This article needs to be updated.October 2017)(
Type of site
|Created by||Jim Robinson, John Robinson|
|Revenue||Donations (not deductible)|
|Alexa rank||19,974 (4146 in US) (March 2018[update])|
|Registration||Required to post|
Free Republic is a moderated Internet forum for activists, and chat site for self-described conservatives, primarily within the United States. It presents articles and comments posted pseudonymously by registered members, known as "Freepers", using screen names. The site is supported entirely by donations, with pledge drives known as "Freepathons" held each quarter.
Free Republic has been involved in several organized conservative campaigns including against CBS anchor Dan Rather after Rather manufactured false documents about President Bush's service record, and against the Dixie Chicks for their antiwar statements. Freepers were instrumental in raising the question of a lack of authenticity in the so-called "Killian memos".
- 1 Local chapters and forum policies
- 2 Site Funding
- 3 History
- 3.1 1996–2000: Clinton Administration
- 3.2 2001-2004: Bush's first term and Killian documents
- 3.3 2005-2009: Bush's second term
- 3.4 2009: Obama administration
- 4 Influencing online polls
- 5 References
- 6 External links
Local chapters and forum policies
There are local chapters "unconnected with Free Republic", organized through ping lists, e-mail, and Free Republic mail. Some are only "ping list" groups, members who include their names in a list to be "pinged" on news articles of a certain nature. Some cover presidential events (daily picture, prayer, and speech threads), some focus on contemporary conservative issues such as the Second Amendment, the pro-life movement, or opposing gay marriage. The more active chapters organize live protests, which they call "Freeps." Since the 2000 election, these are often counter-protests, responses to protests by opposition groups, or small rallies.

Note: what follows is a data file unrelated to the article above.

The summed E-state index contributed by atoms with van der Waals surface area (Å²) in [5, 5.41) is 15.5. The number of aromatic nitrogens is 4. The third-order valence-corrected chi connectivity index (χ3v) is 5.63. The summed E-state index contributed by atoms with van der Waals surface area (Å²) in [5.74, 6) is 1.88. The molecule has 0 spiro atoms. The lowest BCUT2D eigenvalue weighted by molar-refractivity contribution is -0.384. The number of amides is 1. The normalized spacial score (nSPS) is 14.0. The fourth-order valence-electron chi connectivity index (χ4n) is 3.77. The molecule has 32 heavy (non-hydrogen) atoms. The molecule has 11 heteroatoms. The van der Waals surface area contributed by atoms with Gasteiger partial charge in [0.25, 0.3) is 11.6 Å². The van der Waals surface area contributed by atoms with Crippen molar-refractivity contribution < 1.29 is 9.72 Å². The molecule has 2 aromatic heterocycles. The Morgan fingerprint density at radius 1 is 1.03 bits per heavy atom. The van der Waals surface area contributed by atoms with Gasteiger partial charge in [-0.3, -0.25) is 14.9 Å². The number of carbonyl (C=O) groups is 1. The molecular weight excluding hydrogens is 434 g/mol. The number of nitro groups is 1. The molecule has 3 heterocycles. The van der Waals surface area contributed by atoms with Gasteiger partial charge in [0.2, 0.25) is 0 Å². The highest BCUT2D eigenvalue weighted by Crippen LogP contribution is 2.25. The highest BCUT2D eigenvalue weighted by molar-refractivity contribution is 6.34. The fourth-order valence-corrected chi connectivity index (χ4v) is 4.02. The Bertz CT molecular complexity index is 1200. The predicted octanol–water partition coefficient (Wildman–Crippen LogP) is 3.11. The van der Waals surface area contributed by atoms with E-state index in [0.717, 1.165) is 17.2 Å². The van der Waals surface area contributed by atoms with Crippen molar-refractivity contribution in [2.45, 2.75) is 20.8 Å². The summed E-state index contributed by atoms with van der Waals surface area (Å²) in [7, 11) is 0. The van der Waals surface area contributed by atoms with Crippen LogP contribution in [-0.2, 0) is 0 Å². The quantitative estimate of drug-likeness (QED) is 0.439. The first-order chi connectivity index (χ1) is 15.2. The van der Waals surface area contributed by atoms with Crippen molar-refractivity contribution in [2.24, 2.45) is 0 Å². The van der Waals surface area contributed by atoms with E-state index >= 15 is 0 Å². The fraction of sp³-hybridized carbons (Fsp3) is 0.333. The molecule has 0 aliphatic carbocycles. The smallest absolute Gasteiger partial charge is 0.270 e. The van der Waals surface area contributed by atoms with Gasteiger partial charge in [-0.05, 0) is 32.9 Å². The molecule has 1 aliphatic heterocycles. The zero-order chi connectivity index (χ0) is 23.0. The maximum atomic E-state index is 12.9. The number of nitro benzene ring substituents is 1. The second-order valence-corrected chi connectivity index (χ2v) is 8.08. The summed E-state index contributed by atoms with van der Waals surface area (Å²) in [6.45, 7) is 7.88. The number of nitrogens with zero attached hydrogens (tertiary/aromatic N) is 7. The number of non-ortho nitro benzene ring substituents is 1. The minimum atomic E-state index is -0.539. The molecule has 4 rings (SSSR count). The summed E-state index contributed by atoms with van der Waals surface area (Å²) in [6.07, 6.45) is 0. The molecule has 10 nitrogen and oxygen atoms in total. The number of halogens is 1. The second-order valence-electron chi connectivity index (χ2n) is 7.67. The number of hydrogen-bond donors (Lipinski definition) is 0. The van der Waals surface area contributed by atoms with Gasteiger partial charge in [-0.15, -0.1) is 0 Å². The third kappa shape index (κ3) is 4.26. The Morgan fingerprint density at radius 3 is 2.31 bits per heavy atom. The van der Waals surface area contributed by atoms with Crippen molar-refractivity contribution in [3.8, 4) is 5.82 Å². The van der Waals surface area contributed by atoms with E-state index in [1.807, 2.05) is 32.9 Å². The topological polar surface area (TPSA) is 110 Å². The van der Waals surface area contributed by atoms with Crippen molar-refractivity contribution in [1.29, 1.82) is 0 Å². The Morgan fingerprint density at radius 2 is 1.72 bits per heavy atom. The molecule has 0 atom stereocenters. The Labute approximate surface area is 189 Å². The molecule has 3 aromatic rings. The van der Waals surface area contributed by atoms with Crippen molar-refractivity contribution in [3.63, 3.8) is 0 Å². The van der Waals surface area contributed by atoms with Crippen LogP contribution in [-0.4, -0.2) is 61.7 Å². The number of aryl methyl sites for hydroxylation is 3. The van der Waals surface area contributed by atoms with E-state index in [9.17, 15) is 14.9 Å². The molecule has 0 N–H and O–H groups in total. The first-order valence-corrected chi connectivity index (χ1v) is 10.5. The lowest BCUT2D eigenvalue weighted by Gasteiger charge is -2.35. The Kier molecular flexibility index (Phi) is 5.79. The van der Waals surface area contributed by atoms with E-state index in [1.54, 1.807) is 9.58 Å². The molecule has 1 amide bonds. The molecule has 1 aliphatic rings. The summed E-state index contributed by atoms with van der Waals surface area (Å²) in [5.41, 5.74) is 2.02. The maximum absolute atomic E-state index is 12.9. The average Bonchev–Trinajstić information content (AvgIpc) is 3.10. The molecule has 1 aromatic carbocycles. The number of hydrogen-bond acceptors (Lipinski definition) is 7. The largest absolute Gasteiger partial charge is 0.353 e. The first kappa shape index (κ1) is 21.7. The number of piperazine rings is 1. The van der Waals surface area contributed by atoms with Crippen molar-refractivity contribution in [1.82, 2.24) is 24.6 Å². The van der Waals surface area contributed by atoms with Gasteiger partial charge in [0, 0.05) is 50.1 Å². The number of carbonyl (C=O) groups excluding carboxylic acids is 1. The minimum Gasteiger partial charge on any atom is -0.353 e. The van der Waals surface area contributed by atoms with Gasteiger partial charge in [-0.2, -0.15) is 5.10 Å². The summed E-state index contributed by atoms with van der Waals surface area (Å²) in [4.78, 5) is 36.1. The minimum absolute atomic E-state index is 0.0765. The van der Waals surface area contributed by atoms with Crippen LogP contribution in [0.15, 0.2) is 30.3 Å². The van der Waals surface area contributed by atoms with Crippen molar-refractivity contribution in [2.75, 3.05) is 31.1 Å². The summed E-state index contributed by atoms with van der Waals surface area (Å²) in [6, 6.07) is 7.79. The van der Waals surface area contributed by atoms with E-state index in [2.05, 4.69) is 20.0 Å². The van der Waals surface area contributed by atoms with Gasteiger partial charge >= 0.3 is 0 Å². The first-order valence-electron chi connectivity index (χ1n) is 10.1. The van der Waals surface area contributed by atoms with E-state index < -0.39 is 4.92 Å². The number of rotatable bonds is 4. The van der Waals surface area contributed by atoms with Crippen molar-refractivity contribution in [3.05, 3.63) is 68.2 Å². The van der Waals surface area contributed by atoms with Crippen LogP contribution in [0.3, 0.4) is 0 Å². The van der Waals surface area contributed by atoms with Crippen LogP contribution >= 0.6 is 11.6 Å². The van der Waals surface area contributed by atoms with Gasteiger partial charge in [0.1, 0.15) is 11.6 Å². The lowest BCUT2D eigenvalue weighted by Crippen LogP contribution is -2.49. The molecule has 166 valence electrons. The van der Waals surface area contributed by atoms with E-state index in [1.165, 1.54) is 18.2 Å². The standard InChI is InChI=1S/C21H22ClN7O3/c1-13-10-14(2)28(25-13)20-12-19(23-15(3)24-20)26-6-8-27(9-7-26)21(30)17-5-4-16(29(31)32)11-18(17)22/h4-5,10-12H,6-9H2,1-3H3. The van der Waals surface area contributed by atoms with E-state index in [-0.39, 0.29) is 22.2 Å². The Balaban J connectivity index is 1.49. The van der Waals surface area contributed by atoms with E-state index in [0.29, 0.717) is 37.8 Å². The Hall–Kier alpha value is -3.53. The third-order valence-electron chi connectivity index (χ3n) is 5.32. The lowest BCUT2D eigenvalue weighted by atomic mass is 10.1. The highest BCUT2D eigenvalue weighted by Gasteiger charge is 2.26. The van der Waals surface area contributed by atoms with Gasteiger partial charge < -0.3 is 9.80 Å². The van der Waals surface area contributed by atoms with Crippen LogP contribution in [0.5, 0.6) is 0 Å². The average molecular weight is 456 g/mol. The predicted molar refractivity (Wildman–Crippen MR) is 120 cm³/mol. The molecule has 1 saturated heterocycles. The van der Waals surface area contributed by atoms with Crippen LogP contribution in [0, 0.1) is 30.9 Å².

Censorship and Moderators
The Free Republic website actively censors users and posts. The censorship practiced by FreeRepublic utilizes "moderators" who have been known to exercise their authority to ban members, posts, or threads based on complaints by the moderator's known associates. Popularity and friendships with the moderators have been demonstrated to be the basis for many "purges" experienced at FreeRepublic. The "purges" have been intense periods over a month or so whereby the moderators have banned a number of posters who did not conform to the moderator group's liking. The moderator practices have resulted in many long-time members to voluntarily stop participating with the website.